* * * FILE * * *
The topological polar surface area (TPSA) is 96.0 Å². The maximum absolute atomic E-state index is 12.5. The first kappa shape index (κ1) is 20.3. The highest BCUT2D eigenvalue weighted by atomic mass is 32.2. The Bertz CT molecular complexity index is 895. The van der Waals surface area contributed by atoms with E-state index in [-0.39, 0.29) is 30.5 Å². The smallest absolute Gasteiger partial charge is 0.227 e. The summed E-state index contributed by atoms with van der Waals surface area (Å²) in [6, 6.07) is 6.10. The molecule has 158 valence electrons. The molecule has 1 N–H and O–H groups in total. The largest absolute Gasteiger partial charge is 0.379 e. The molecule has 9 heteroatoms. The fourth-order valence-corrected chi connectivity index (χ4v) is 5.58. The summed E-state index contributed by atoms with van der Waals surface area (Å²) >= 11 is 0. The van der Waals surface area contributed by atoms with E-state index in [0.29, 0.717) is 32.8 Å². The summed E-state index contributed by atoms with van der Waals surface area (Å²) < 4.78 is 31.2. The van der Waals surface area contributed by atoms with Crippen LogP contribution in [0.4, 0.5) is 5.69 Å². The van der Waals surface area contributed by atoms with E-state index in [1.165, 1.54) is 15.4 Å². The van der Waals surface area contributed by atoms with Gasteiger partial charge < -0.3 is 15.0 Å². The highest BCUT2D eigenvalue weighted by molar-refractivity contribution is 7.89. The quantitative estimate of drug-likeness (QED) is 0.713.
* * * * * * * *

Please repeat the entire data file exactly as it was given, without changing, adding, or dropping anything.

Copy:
The topological polar surface area (TPSA) is 96.0 Å². The maximum absolute atomic E-state index is 12.5. The first kappa shape index (κ1) is 20.3. The highest BCUT2D eigenvalue weighted by atomic mass is 32.2. The Bertz CT molecular complexity index is 895. The van der Waals surface area contributed by atoms with E-state index in [-0.39, 0.29) is 30.5 Å². The smallest absolute Gasteiger partial charge is 0.227 e. The summed E-state index contributed by atoms with van der Waals surface area (Å²) in [6, 6.07) is 6.10. The molecule has 158 valence electrons. The molecule has 1 N–H and O–H groups in total. The largest absolute Gasteiger partial charge is 0.379 e. The molecule has 9 heteroatoms. The fourth-order valence-corrected chi connectivity index (χ4v) is 5.58. The summed E-state index contributed by atoms with van der Waals surface area (Å²) >= 11 is 0. The van der Waals surface area contributed by atoms with E-state index in [0.29, 0.717) is 32.8 Å². The summed E-state index contributed by atoms with van der Waals surface area (Å²) < 4.78 is 31.2. The van der Waals surface area contributed by atoms with Crippen LogP contribution in [0.4, 0.5) is 5.69 Å². The van der Waals surface area contributed by atoms with E-state index in [1.165, 1.54) is 15.4 Å². The van der Waals surface area contributed by atoms with Gasteiger partial charge < -0.3 is 15.0 Å². The highest BCUT2D eigenvalue weighted by molar-refractivity contribution is 7.89. The quantitative estimate of drug-likeness (QED) is 0.713.